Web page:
O presente artigo, dedicado à produção retratística fotográfica lúdica do início do século XX, e à relação histórica e ontológica entre a fotografia e o espelho, parte do pressuposto segundo o qual seria necessário pensar a história da fotografia de modo integrado, enquadrando-a no contexto mais alargado da história dos média e de questões teóricas mais vastas como a relação entre a tecnologia e o humano, a mediação entre o real e o imaginário, e as interações entre os ditos novos e velhos média. O espelho e a fotografia são dois objetos, aparentados, por um lado, aos espetáculos pré-cinematográficos e ao próprio cinema, e por outro, aos aparelhos científicos, como o telescópio e o microscópio, que merecem ser repensados no que diz respeito à ambivalência que os aproxima. Configurando um espaço “absolutamente irreal” e “absolutamente real”, conforme sugeriu o filósofo Michel Foucault (1984/2005, p. 246) a propósito do espelho, o espelho, como a fotografia, seria exemplar de um espaço heterotópico. Na história da fotografia e, particularmente do retrato fotográfico lúdico das primeiras décadas do século XX, é assinalável o recurso ao espelho e ao duplo, enquanto dispositivo capaz de potenciar a destabilização da figura humana: referimo-nos ao retrato duplo, à multifotografia e à fotografia com recurso a espelhos deformantes (Bergeret & Drouin, 1893; Chaplot, 1904; Hopkins, 1897; Schnauss, 1890/1891; Woodbury, 1896/1905). Partindo de uma predisposição para repensar a tradição lúdica e fantasista no âmbito geral da história dos média, propomo-nos retraçar afinidades entre dois espaços “heterotópicos”, que são a fotografia e o espelho.
Received: 09/12/2020 | Reviewed: 23/12/2020 | Accepted: 28/12/2020 | Published: 29/01/2021
Mirror and photography: the story of two imaging devices
In The mirror: a history, Sabine Melchior-Bonnet describes the path that the mirror has traversed, with special emphasis on the West, from its initial consideration as a rare, precious and expensive object, a symbol of luxury and exuberance, to its progressive integration in furniture and domestic interiors and, finally, from the mid-19th century onwards, its proliferation in urban spaces: “in palaces, restaurants, cafes, entrances to buildings, theatres, casinos”, “at the opera” or even in department stores, boutiques and shop windows (Melchior-Bonnet, 1994/2016, p. 148). Between the second half of the 19th century and first half of the 20th century, mirrors effectively entered into a period of banalisation. This is indicated by the fact that the German philosopher Walter Benjamin dedicated a chapter of his Passagens de Paris (Das Passagenwerk [The Arcades Project]) to specular devices (Benjamin, 2019, pp. 668-673). Benjamin described the overabundance of mirrors in Paris at that time and their preponderance in everyday visual experience:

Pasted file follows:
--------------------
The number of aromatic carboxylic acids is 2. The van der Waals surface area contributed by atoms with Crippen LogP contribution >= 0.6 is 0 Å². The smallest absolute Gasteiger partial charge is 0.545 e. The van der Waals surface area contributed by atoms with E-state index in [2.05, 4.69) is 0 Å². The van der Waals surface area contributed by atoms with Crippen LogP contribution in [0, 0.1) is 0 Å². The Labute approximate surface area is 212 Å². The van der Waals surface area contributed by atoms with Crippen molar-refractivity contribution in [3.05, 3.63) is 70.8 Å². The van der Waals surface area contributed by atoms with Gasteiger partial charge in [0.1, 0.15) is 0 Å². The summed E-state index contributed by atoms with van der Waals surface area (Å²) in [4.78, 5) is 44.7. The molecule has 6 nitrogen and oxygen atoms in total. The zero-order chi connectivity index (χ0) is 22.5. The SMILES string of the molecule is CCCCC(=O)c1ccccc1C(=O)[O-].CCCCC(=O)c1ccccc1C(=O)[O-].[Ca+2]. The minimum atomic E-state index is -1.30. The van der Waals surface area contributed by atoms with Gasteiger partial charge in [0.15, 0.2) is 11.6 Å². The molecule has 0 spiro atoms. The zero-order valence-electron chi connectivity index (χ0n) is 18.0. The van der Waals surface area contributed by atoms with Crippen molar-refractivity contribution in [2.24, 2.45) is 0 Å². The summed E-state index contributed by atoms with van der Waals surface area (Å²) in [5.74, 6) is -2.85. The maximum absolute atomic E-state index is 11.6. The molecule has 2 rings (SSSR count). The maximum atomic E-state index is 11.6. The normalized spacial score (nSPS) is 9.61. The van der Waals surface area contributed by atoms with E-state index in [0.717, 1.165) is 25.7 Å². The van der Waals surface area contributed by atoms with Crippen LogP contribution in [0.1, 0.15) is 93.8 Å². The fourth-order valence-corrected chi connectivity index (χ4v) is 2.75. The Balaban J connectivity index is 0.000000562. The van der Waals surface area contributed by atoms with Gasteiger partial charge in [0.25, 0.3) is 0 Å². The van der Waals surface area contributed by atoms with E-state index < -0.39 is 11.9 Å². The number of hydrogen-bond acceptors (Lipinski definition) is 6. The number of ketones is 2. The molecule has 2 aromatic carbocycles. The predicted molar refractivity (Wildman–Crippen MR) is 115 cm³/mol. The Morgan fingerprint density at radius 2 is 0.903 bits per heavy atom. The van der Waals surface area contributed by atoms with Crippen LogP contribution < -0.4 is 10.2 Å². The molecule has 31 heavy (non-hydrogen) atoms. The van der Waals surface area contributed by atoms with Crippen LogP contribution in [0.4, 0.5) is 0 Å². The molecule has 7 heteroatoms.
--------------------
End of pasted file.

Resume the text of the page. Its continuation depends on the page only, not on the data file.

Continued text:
where doors and walls are made of mirrors, there is no telling outside from in, with all the equivocal illumination. Paris is a city of mirrors. The asphalt of its roadways smooth as glass, and glass partitions at the entrance to all bistros. A profusion of windowpanes and mirrors in cafes, so as to make the inside brighter and to give all the tiny nooks and crannies, into which Parisian taverns separate, a pleasing amplitude. Women here look at themselves more than elsewhere. (...) But the man too, sees his own physiognomy flash by. (Benjamin, 2019 p. 668)